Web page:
• Roles: The merchant acquirer focuses on establishing and maintaining relationships with merchants, managing merchant accounts, and handling risk and customer support. The payment processor primarily deals with the technical aspects of transaction processing, ensuring the secure and efficient transfer of transaction data.

  • Direct and indirect relationships: Acquirers hold direct relationships with merchants. It’s standard for merchants to use acquirers as intermediaries between themselves and payment processors, especially if they are smaller. However, large businesses or eCommerce platforms sometimes have a direct relationship with payment processors, and don’t use an acquirer as an intermediary.

  • Risk Management: While both entities are concerned with risk, the acquirer is more involved in assessing the risk associated with specific merchants. Payment processors are more focused on transaction security and fraud prevention. They are also equipped to handle various transaction errors, such as declined payments, expired cards, and network issues. 

Airwallex offers both payment processing and acquiring on a global scale.

Combine payment processing and acquiring services with Airwallex

Airwallex is a financial platform that simplifies global payments. Fast-growing eCommerce businesses can choose to use Airwallex as both payment processor and merchant acquirer, and collect online payments from 180+ countries in 180+ currencies. Airwallex offers like-for-like settlement in multiple currencies, meaning merchants can avoid paying unnecessary foreign exchange (FX) fees. Airwallex also offers high-speed payouts to 150+ countries with 70% of payments arriving same day.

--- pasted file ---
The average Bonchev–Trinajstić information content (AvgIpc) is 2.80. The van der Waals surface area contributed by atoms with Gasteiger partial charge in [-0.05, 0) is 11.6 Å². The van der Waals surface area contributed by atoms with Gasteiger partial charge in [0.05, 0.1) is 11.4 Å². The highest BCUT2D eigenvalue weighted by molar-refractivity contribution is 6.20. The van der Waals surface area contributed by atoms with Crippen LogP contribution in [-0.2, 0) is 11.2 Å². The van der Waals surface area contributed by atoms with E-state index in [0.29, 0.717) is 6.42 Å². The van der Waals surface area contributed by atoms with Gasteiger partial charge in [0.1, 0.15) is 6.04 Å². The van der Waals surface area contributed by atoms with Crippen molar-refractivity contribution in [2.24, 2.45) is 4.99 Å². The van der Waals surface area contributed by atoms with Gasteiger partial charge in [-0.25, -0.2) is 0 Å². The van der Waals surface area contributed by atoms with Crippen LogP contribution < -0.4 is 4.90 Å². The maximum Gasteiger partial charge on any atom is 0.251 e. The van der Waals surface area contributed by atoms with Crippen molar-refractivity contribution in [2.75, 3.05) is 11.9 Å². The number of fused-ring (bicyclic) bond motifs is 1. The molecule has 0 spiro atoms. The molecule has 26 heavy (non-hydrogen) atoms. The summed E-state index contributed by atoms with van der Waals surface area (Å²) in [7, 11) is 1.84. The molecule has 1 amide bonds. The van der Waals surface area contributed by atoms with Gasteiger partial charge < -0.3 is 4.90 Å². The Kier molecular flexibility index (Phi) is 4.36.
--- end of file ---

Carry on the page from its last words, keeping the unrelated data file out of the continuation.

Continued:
Orbitkey, is an Australian business that expanded into Europe with the help of Airwallex. Our partnership has allowed Orbitkey to accelerate their footprint to over 1,000 stores. With Airwallex as their acquirer and payment processor, the company now completes payments 75% faster, and saves 70% on international transfer fees on USD and EUR payment. Rather than accepting payments in foreign currencies and converting them to AUD, Airwallex provided Orbitkey with a Global Account that could directly accept payments in euros and dollars. This money can then be sent out to pay suppliers without the unnecessary cost of currency conversions. Orbitkey also eliminated the time and stress of dealing with multiple financial service providers. All financial data was visible at a glance, streamlining accounting and boosting transparency. 

Designed with the modern global business in mind, Airwallex meets the highest international security standards and complies with regulations and industry standards in the many markets around the world where we operate.

Sign up online to find out more or get in touch with us today.

Back to blog


Subscribe for our latest news and updates

Related Posts

Payment gateways: What are they and how do they work?

Payment gateways: What are they and how do they work?

5 minutes

A guide: How to expand your business internationally
Business tipsGuides

A guide: How to expand your business internationally

Annette Rowena

7 minutes